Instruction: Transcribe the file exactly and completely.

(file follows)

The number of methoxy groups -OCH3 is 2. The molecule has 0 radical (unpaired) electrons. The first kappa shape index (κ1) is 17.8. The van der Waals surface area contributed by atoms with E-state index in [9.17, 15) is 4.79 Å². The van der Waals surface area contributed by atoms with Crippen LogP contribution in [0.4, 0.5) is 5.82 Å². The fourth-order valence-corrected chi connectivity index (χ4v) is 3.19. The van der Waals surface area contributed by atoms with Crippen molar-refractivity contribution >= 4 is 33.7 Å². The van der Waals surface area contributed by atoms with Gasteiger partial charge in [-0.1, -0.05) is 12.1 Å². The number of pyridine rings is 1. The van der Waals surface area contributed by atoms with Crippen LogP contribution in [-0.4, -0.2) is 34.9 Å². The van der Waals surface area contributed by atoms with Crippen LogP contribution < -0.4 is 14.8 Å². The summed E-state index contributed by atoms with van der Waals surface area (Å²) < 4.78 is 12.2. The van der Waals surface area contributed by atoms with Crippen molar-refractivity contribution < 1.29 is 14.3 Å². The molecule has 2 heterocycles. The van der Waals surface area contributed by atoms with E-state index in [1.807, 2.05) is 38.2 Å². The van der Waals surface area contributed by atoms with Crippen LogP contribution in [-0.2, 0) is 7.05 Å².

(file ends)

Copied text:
The number of methoxy groups -OCH3 is 2. The molecule has 0 radical (unpaired) electrons. The first kappa shape index (κ1) is 17.8. The van der Waals surface area contributed by atoms with E-state index in [9.17, 15) is 4.79 Å². The van der Waals surface area contributed by atoms with Crippen LogP contribution in [0.4, 0.5) is 5.82 Å². The fourth-order valence-corrected chi connectivity index (χ4v) is 3.19. The van der Waals surface area contributed by atoms with Crippen molar-refractivity contribution >= 4 is 33.7 Å². The van der Waals surface area contributed by atoms with Gasteiger partial charge in [-0.1, -0.05) is 12.1 Å². The number of pyridine rings is 1. The van der Waals surface area contributed by atoms with Crippen LogP contribution in [-0.4, -0.2) is 34.9 Å². The van der Waals surface area contributed by atoms with Crippen LogP contribution < -0.4 is 14.8 Å². The summed E-state index contributed by atoms with van der Waals surface area (Å²) < 4.78 is 12.2. The van der Waals surface area contributed by atoms with Crippen molar-refractivity contribution < 1.29 is 14.3 Å². The molecule has 2 heterocycles. The van der Waals surface area contributed by atoms with E-state index in [1.807, 2.05) is 38.2 Å². The van der Waals surface area contributed by atoms with Crippen LogP contribution in [-0.2, 0) is 7.05 Å².